Ronsard’s Contentious Sisters

Roberto Campo, Professor of French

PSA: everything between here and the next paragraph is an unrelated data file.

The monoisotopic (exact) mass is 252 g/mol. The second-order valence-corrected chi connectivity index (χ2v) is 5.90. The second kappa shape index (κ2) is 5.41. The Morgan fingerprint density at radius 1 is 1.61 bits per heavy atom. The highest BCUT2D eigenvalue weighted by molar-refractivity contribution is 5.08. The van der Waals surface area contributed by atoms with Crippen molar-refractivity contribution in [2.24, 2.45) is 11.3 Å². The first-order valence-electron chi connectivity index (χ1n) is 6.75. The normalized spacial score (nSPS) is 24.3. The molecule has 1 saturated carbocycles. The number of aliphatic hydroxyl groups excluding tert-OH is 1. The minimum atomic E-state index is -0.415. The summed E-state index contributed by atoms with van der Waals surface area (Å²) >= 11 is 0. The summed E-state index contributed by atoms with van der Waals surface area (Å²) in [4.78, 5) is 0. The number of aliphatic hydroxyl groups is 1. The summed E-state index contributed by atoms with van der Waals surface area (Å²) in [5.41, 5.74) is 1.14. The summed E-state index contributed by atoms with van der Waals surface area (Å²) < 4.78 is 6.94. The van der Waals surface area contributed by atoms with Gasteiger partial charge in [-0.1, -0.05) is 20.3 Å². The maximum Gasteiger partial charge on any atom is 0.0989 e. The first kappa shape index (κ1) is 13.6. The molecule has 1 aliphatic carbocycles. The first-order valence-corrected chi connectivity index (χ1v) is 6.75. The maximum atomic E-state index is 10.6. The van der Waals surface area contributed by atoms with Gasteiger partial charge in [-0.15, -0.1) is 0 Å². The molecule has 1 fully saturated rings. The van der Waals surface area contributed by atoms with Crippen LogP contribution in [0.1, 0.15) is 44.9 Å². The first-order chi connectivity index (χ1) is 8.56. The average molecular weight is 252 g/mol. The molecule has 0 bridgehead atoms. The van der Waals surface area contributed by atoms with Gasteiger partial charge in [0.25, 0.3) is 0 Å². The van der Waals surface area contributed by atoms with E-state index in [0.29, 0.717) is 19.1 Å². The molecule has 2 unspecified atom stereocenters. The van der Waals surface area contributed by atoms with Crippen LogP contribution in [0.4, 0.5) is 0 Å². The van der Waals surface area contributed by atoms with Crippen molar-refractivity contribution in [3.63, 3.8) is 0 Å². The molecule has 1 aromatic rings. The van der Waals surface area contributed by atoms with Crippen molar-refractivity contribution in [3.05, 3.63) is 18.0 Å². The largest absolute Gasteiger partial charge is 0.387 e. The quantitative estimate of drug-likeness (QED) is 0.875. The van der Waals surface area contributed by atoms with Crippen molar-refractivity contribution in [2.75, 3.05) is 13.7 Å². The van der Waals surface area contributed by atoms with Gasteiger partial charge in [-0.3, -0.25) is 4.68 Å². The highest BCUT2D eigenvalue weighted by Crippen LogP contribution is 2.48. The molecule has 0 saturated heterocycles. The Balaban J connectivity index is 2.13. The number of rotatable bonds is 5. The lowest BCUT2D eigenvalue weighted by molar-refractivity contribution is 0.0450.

This book examines Ronsard’s participation in the heated paragone debate between poets and painters: the Renaissance contest for superiority in the ranking of the arts that emerged in counterpoint to the parity-centered, pseudo-Horatian principle of ut pictura poesis (“as is painting, so is poetry”).The book explores issues that, despite their importance throughout Ronsard’s poetry and the writings of such leading paragone theorists as Leone Battista Alberti and Leonardo da Vinci, have remained largely unnoticed. In broadest terms, it investigates the poet’s notions about the differences between poems and pictures. More precisely, it examines his views on two fundamental preoccupations of the theoretical and practical discussions about the arts during the Renaissance: which mode of expression, word or image, can more accurately and meaningfully represent natural realities and abstract celestial truths; and thus, whose art, the poet’s or the painter’s, holds the highest station in the hierarchy of human creative endeavor?